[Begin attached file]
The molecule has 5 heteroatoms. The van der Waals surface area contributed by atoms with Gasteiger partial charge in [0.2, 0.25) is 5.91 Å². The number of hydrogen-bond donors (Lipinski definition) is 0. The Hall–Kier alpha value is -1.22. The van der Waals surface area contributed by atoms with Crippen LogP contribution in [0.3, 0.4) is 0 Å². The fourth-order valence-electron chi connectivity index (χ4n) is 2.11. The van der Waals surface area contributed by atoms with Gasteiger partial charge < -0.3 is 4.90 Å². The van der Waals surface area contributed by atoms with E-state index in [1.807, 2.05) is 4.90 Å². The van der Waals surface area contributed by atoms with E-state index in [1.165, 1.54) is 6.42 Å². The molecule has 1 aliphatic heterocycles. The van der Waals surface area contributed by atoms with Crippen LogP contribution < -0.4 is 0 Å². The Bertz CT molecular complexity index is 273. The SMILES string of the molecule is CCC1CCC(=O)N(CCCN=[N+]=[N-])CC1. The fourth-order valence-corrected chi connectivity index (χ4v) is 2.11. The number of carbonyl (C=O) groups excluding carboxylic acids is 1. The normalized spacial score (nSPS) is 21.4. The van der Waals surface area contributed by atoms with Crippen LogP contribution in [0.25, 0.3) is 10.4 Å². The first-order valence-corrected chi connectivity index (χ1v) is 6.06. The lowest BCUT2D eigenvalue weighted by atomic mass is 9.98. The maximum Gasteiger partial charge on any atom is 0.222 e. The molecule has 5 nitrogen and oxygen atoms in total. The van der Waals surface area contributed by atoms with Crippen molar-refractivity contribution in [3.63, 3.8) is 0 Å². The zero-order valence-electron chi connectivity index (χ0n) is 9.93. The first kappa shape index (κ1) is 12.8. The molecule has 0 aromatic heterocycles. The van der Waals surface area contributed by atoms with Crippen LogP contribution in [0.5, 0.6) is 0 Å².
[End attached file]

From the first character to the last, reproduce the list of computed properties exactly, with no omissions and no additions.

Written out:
The molecule has 5 heteroatoms. The van der Waals surface area contributed by atoms with Gasteiger partial charge in [0.2, 0.25) is 5.91 Å². The number of hydrogen-bond donors (Lipinski definition) is 0. The Hall–Kier alpha value is -1.22. The van der Waals surface area contributed by atoms with Crippen LogP contribution in [0.3, 0.4) is 0 Å². The fourth-order valence-electron chi connectivity index (χ4n) is 2.11. The van der Waals surface area contributed by atoms with Gasteiger partial charge < -0.3 is 4.90 Å². The van der Waals surface area contributed by atoms with E-state index in [1.807, 2.05) is 4.90 Å². The van der Waals surface area contributed by atoms with E-state index in [1.165, 1.54) is 6.42 Å². The molecule has 1 aliphatic heterocycles. The van der Waals surface area contributed by atoms with Crippen LogP contribution < -0.4 is 0 Å². The Bertz CT molecular complexity index is 273. The SMILES string of the molecule is CCC1CCC(=O)N(CCCN=[N+]=[N-])CC1. The fourth-order valence-corrected chi connectivity index (χ4v) is 2.11. The number of carbonyl (C=O) groups excluding carboxylic acids is 1. The normalized spacial score (nSPS) is 21.4. The van der Waals surface area contributed by atoms with Crippen LogP contribution in [0.25, 0.3) is 10.4 Å². The first-order valence-corrected chi connectivity index (χ1v) is 6.06. The lowest BCUT2D eigenvalue weighted by atomic mass is 9.98. The maximum Gasteiger partial charge on any atom is 0.222 e. The molecule has 5 nitrogen and oxygen atoms in total. The van der Waals surface area contributed by atoms with Crippen molar-refractivity contribution in [3.63, 3.8) is 0 Å². The zero-order valence-electron chi connectivity index (χ0n) is 9.93. The first kappa shape index (κ1) is 12.8. The molecule has 0 aromatic heterocycles. The van der Waals surface area contributed by atoms with Crippen LogP contribution in [0.5, 0.6) is 0 Å².